MSI In­fi­nite X

A beastly PC for the masses

PCPOWERPLAY - - Contents - PRICE $ 2999 www.msi.com

The

MSI In­fi­nite X is a high end PC by any mea­sure. Sev­eral dif­fer­ent con­fig­u­ra­tions are avail­able and you can go all the way to a GTX 1080 Ti and 64Gb of RAM if you like. Our test sys­tem came equipped with a GTX 1080 Gam­ing X 8Gb graph­ics card, i7-8700K pro­ces­sor, 32Gb of DDR4-2400 RAM, and a 256Gb NVMe SSD plus a 2Tb hard drive. We’d like to see faster RAM to be hon­est, but the way RAM prices are at the mo­ment, faster RAM would re­ally in­crease the price. Our test sys­tem also came with a MSI DS4200 LED back­lit gam­ing key­board (not me­chan­i­cal) and a DS B1 mouse. One of the weaker points is the in­clu­sion of a weak 550W bronze rated PSU. A high end sys­tem de­serves bet­ter than this.

The In­fi­nite X is fes­tooned with a lovely look­ing ar­ray of RGB light­ing and a very dis­tinc­tive an­gu­lar case de­sign. MSI clearly haven’t cut any cor­ners with the de­sign of case. It’s built like a bat­tle­ship weigh­ing in at 15 kilo­grams. The case is di­vided up into sep­a­rate cool­ing zones, with the PSU and graph­ics card housed in their own sep­a­rate cham­bers. CPU cool­ing is taken care of by a 120mm sin­gle ra­di­a­tor wa­ter cooler. The front of the case is equipped with a pair of USB 3.0 ports (Type-A and Type-C) as well as a USB 2.0 port. There’s the stan­dard head­phone and mic ports too.

The sys­tem comes with Win­dows 10 as we’d ex­pect. There are some use­ful MSI apps for con­trol­ling the sys­tem in­clud­ing the RGB and the Nahimic sound, but there are some use­less ad­di­tions like a Nor­ton An­tivirus trial that we can cer­tainly live with­out.

The In­fi­nite X isn’t all about looks, of course; it has the per­for­mance to match. Our bench­mark suite demon­strated ex­actly what we ex­pect from a sys­tem of this spec. AAA gam­ing is a breeze, though if you want true 4K at 60Hz+, then the op­tional GTX 1080 Ti is still the best card for this. The In­fi­nite X re­turned very re­spectable bench­mark num­bers with im­pres­sive scores of 18478 and 9872 in the 3DMark Fire­strike and Fire­strike Ex­treme tests re­spec­tively. 1440p is a good sweet spot for a GTX 1080 sys­tem and we saw a very re­spectable 69.62 av­er­age fps in Ghost Re­con Wild­lands along with 93.95 fps in Rise of the Tomb Raider. 4K is pos­si­ble with­out di­alling back the eye candy with 41.71 and 48.99 fps in the afore­men­tioned tests.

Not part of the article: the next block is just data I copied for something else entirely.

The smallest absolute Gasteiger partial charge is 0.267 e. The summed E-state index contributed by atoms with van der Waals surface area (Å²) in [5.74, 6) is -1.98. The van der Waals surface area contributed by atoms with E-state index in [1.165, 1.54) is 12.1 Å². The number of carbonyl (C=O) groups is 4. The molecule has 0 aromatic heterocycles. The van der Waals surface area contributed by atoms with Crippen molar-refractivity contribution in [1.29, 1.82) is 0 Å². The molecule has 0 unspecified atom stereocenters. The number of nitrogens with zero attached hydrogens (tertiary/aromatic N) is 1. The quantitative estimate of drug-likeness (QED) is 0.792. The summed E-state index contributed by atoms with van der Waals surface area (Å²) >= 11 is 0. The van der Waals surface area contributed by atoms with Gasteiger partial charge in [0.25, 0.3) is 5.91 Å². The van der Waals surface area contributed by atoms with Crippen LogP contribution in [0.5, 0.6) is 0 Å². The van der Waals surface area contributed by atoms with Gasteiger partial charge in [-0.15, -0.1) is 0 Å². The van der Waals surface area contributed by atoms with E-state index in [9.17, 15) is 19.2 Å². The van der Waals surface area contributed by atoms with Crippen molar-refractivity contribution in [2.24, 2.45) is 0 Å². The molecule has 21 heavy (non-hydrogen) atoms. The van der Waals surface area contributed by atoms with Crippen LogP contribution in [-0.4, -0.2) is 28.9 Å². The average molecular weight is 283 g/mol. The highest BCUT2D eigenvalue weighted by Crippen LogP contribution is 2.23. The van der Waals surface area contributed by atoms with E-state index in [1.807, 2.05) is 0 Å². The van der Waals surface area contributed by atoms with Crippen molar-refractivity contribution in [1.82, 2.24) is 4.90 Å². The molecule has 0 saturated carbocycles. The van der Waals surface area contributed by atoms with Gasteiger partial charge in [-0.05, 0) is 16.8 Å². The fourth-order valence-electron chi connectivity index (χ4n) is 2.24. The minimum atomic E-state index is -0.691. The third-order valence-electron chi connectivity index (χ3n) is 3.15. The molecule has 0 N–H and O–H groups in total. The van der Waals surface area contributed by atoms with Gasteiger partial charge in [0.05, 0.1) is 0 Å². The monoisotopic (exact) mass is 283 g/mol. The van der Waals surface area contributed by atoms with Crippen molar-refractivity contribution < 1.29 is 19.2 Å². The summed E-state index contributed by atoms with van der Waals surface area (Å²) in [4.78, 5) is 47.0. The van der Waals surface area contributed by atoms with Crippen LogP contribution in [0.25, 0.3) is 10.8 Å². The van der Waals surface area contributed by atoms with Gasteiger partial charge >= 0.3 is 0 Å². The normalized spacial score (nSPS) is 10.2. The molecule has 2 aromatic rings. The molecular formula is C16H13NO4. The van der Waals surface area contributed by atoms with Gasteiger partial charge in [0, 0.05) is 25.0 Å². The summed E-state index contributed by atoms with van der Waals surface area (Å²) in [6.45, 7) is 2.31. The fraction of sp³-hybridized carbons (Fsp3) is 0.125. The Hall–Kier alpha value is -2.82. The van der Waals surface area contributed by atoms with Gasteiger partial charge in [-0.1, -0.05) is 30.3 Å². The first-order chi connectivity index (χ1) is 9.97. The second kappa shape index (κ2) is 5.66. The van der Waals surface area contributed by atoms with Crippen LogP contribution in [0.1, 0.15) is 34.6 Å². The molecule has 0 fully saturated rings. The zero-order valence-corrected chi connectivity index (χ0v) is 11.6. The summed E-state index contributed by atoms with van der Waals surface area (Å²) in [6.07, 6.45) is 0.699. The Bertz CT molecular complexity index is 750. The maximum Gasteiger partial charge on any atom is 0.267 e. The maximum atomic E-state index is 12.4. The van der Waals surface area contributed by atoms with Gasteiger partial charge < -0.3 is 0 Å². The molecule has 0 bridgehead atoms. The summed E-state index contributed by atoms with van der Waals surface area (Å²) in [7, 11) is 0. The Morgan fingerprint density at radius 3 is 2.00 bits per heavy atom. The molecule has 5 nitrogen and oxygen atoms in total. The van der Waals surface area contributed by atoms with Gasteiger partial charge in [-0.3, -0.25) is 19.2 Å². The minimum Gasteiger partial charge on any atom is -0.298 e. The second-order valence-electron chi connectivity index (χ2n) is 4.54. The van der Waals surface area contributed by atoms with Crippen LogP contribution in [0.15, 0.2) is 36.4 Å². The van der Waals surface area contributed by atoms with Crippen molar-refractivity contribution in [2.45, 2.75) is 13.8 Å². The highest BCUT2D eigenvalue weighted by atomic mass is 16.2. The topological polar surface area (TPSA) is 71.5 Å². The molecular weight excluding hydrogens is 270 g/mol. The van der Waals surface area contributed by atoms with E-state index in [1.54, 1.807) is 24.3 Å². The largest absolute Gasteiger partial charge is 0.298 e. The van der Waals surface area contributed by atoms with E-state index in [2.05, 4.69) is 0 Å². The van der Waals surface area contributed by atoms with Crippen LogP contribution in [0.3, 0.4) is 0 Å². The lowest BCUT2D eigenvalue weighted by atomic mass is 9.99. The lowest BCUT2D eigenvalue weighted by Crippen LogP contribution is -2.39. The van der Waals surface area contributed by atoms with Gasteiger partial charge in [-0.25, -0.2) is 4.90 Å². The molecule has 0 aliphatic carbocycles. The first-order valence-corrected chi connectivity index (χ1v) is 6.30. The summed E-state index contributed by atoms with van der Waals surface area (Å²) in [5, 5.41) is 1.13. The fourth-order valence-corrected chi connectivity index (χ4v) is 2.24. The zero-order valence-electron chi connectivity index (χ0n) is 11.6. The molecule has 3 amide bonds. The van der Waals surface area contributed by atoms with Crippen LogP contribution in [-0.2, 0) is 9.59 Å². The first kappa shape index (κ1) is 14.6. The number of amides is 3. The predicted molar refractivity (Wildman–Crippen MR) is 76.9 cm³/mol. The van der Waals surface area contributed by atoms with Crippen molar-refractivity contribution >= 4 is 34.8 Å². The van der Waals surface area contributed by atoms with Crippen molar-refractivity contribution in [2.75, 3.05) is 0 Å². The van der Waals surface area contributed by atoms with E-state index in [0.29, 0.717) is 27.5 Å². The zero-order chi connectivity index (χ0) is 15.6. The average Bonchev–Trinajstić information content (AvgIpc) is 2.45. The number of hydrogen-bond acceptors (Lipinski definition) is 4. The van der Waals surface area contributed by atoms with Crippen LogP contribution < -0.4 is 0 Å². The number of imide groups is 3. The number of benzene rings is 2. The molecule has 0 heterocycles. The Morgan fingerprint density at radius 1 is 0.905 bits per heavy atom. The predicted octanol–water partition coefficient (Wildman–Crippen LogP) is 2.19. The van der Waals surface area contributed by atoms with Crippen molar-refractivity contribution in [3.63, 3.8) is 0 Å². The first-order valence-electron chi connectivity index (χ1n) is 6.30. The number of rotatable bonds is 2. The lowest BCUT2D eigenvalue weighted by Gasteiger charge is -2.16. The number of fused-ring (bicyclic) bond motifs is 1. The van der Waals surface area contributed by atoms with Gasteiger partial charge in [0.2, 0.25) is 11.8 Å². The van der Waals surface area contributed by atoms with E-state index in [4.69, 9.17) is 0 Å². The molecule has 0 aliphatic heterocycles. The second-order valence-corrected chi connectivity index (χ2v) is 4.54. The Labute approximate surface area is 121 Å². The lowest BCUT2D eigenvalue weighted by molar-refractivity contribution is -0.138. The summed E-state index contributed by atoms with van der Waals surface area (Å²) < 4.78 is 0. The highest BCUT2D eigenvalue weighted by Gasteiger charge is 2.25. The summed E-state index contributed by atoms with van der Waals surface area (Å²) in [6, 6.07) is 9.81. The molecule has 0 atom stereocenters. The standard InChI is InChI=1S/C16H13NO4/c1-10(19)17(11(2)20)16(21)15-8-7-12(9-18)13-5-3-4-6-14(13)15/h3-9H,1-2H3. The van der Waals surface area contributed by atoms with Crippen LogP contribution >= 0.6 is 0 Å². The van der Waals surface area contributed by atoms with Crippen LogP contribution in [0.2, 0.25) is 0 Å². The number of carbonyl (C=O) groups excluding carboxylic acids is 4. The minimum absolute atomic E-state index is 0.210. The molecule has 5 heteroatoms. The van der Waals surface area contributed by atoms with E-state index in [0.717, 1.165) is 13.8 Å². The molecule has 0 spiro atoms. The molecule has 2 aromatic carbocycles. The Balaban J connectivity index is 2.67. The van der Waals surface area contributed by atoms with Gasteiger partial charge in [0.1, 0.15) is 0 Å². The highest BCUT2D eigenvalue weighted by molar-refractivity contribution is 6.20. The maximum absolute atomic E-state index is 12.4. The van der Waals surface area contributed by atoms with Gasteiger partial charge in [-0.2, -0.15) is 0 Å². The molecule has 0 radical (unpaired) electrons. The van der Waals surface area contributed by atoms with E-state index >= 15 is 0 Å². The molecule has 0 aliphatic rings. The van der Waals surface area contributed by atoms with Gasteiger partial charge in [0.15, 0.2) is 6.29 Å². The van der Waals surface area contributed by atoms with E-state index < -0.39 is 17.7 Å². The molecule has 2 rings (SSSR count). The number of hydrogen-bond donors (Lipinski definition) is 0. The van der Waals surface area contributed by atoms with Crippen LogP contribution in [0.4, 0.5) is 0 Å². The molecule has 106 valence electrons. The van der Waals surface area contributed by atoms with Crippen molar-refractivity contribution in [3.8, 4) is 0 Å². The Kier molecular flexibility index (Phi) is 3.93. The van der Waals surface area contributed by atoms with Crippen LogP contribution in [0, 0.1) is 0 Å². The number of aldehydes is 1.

Hav­ing a pow­er­ful i7-8700K means there’s am­ple pro­cess­ing power avail­able, both with multi-threaded apps and sin­gle threaded loads thanks to the very ag­gres­sive turbo modes of the CPU. The In­fi­nite X re­turned a score of 1418 in the multi-threaded Cinebench test. A full run of PCMark 10 saw a re­spectable score of 6406.

The In­fi­nite X is a se­ri­ously ca­pa­ble PC and is very com­pet­i­tive at this price point when lined up against sys­tems from the likes of Alien­ware or HP, though there’s al­ways the price premium when buy­ing a pre­built gam­ing PC. It’s cheaper to build your own, though not ev­ery­one has the knowl­edge or will to do it them­selves. A plus is that the af­ter sale sup­port and the war­ranty process will be sim­pli­fied should you ever need to claim it. If you want to buy a sys­tem, plug it in and play games, the In­fi­nite X will serve you well, but there is bet­ter value to be had if you build your own sys­tem. CHRIS SZEWCZYK

p. 81

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